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Facebook reports BBC to police following ‘sexualized images’ report

Facebook has reported the British Broadcasting Corporation (BBC) to the U.K. police after the media outlet sent the tech firm sexualized images of children it said the U.S. firm failed to remove from its website.

The BBC says it reported "dozens of photos" to Facebook using the site's own moderation system but the vast majority were not removed and so it then contacted Facebook to ask for an interview.

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NurPhoto | Getty Images

The broadcaster said it had sent Facebook the images after the firm's director of policy agreed to be interviewed but only on the proviso the BBC could provide examples of the improper material that had not been taken off Facebook's site.

However, instead of carrying out the interview to answer the claims, Facebook instead reported the BBC to the police.

Facebook provided CNBC with a statement Tuesday.

"We have carefully reviewed the content referred to us and have now removed all items that were illegal or against our standards," it said.

"This content is no longer on our platform. We take this matter extremely seriously and we continue to improve our reporting and take-down measures.

"It is against the law for anyone to distribute images of child exploitation.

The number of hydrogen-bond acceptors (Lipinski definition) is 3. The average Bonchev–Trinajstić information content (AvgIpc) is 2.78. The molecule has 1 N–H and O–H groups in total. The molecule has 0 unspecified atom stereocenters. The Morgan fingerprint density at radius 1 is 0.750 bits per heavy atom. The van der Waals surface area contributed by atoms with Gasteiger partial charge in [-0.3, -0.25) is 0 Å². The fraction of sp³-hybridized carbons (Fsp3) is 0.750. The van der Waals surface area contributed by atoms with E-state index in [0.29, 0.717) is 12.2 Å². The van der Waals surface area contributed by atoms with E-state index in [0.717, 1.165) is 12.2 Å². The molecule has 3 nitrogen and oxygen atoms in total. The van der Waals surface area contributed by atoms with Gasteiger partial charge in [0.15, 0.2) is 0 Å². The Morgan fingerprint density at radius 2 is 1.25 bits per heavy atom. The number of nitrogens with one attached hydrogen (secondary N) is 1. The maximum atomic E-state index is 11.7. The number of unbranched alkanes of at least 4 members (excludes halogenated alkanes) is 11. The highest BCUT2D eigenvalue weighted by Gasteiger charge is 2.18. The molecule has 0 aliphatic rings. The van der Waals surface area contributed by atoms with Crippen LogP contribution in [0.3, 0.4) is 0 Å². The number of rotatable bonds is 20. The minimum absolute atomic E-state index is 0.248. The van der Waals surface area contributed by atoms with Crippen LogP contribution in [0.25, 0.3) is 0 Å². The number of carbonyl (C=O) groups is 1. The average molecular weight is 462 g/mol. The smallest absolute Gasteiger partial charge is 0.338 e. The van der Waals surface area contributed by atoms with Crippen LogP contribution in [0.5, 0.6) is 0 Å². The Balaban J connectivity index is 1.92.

"When the BBC sent us such images we followed our industry's standard practice and reported them to Ceop [Child Exploitation & Online Protection Centre].

"We also reported the child exploitation images that had been shared on our own platform. This matter is now in the hands of the authorities."

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Oli Scarff | Getty Images

The BBC's director of editorial policy, David Jordan, questioned the move in a statement issued Tuesday.

"The fact that Facebook sent images that had been sent to them, that appear on their site, for their response about how Facebook deals with inappropriate images…the fact that they sent those on to the police seemed to me to be extraordinary," he said.

"One can only assume that the Facebook executives were unwilling or certainly reluctant to engage in an interview or a debate about why these images are available on the Facebook site."

In an email Tuesday, the U.K. National Crime Agency said it "does not routinely confirm or deny the existence of specific investigations".